Leading Leicestershire GP and chairman of West Leicestershire Clinical Commissioning Group (WL CCG), Professor Mayur Lakhani, is urging healthcare professionals to strengthen their connection with patients by introducing themselves by name, and fully involving patients in decisions about their treatment to ensure that local people get the best possible care.
Professor Lakhani, also chair of the National Council for Palliative Care (NCPC) and Dying Matters, believes that health care can be transformed locally through the concept of people powered health. This involves doctors and nurses making a greater effort to connect with their patients; patients asking more questions about their diagnosis and treatment and taking steps to improve their own health; and more information about their hospital and GP’s performance being available to patients to enable them to ask questions and take part in co-designing better services.
Although most people know the name of their GP, quite often they do not know the names of all the doctors and nurses who are treating them, particularly in hospital. Professor Lakhani said: “We are lucky to have some of the best GPs and consultants in the country. As doctors, patients trust us with detailed information and are entitled to know the name of the doctor or nurse who is treating them. They also need to be given the chance to be more actively involved in decisions about their health. A doctor-patient partnership allows choices, risks and benefits of medication or operation to be explained and more sensible and tailored decisions to be made. This concept is called shared decision-making.”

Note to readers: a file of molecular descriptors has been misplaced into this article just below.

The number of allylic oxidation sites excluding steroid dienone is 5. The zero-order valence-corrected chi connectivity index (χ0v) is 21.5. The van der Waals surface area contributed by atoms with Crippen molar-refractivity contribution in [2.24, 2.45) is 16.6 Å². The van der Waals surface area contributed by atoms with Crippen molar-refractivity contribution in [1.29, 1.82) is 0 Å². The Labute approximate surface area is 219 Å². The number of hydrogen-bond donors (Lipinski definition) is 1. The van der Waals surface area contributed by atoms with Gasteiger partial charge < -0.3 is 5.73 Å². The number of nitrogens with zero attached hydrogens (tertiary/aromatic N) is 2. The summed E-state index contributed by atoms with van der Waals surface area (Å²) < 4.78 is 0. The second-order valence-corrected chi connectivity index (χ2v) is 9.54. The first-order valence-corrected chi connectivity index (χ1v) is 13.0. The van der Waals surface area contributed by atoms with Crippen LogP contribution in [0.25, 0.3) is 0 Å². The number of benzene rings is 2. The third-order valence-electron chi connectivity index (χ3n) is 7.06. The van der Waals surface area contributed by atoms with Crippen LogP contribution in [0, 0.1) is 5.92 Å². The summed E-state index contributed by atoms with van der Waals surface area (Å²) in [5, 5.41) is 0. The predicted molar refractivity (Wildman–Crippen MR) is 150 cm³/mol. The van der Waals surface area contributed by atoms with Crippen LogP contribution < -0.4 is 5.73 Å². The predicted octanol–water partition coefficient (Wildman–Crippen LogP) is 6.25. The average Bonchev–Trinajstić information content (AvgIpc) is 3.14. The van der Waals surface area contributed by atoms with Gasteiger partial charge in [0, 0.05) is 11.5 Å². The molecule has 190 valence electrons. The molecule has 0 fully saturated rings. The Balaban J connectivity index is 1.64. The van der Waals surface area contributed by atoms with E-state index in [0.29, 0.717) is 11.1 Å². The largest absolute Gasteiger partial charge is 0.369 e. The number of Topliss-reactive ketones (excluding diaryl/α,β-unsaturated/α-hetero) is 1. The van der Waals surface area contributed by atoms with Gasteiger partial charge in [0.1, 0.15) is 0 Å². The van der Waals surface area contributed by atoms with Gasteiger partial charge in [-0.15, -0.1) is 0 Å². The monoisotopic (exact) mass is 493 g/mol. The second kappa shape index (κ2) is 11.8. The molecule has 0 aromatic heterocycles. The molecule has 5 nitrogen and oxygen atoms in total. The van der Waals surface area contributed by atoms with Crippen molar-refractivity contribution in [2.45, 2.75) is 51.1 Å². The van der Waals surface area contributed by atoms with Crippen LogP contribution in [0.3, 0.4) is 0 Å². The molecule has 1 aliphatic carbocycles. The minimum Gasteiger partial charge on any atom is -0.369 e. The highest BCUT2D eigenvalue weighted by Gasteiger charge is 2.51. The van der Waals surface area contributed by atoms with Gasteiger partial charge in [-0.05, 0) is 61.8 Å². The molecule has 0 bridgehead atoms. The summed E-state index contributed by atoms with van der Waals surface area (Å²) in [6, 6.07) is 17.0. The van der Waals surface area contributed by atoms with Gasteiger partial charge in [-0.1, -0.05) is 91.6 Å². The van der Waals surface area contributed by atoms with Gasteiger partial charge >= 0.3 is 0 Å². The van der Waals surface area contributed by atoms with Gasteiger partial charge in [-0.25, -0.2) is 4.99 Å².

Professor Lakhani is also backing the #hellomyname campaign to get doctors to introduce themselves to patients, started by Dr Kate Grainger – a courageous young woman suffering from advanced cancer who noticed that many doctors were failing to introduce themselves by name to their patients.
People powered health is particularly important in enabling patients end of life care to be tailored to their own wishes and needs, so ahead of Dying Matters Awareness Week (12-18 May) the CCG is encouraging more people to talk openly about dying and death and to put in place advance care plans with the help of doctors and nurses.
Professor Lakhani continued: “People often shy away from talking openly about dying, death and bereavement, but discussing with your doctor and friends or family what treatment you would like to receive if you become seriously ill in the future is in everyone’s interests. It can help to reduce worry and give you some control at the end of your life.
“People want a relationship with their doctor, rather than being treated as a number. I passionately believe a simple introduction is the start of that professional relationship and the beginning of compassion and accountability. I urge patients to be empowered and talk to their doctors about their treatment and/or end of life care wishes and for all healthcare professionals to take the time to engage with their patients”.
A guide to help patients consider what care and treatment they might like to receive if they should become seriously ill, disabled or unable to make decisions for themselves in the future is available here and a range of information and support on dealing with dying death and bereavement can be found at www.dyingmatters.org